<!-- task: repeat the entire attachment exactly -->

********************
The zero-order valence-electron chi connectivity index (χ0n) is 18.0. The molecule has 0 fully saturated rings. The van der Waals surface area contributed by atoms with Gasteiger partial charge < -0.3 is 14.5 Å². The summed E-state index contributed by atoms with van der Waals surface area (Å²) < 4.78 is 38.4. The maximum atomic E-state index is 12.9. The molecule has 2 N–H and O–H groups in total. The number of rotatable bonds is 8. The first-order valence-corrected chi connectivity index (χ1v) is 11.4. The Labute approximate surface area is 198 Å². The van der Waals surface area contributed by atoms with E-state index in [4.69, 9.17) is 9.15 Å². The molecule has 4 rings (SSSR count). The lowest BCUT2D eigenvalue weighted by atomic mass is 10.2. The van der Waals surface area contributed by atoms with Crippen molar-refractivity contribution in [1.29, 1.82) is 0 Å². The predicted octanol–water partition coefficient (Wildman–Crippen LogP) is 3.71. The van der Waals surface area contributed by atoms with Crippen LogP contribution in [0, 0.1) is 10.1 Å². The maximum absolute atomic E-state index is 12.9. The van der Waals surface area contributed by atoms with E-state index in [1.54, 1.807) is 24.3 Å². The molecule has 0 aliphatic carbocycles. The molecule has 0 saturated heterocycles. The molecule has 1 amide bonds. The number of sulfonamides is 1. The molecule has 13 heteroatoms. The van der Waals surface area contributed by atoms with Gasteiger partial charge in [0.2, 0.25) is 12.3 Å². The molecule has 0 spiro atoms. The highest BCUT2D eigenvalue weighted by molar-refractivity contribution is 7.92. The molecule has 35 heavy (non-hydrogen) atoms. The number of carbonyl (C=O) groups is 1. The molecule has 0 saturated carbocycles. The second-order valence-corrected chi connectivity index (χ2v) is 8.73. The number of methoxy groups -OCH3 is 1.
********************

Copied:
The zero-order valence-electron chi connectivity index (χ0n) is 18.0. The molecule has 0 fully saturated rings. The van der Waals surface area contributed by atoms with Gasteiger partial charge < -0.3 is 14.5 Å². The summed E-state index contributed by atoms with van der Waals surface area (Å²) < 4.78 is 38.4. The maximum atomic E-state index is 12.9. The molecule has 2 N–H and O–H groups in total. The number of rotatable bonds is 8. The first-order valence-corrected chi connectivity index (χ1v) is 11.4. The Labute approximate surface area is 198 Å². The van der Waals surface area contributed by atoms with E-state index in [4.69, 9.17) is 9.15 Å². The molecule has 4 rings (SSSR count). The lowest BCUT2D eigenvalue weighted by atomic mass is 10.2. The van der Waals surface area contributed by atoms with Crippen molar-refractivity contribution in [1.29, 1.82) is 0 Å². The predicted octanol–water partition coefficient (Wildman–Crippen LogP) is 3.71. The van der Waals surface area contributed by atoms with Crippen LogP contribution in [0, 0.1) is 10.1 Å². The maximum absolute atomic E-state index is 12.9. The van der Waals surface area contributed by atoms with E-state index in [1.54, 1.807) is 24.3 Å². The molecule has 0 aliphatic carbocycles. The molecule has 0 saturated heterocycles. The molecule has 1 amide bonds. The number of sulfonamides is 1. The molecule has 13 heteroatoms. The van der Waals surface area contributed by atoms with Gasteiger partial charge in [0.2, 0.25) is 12.3 Å². The molecule has 0 spiro atoms. The highest BCUT2D eigenvalue weighted by molar-refractivity contribution is 7.92. The molecule has 35 heavy (non-hydrogen) atoms. The number of carbonyl (C=O) groups is 1. The molecule has 0 saturated carbocycles. The second-order valence-corrected chi connectivity index (χ2v) is 8.73. The number of methoxy groups -OCH3 is 1.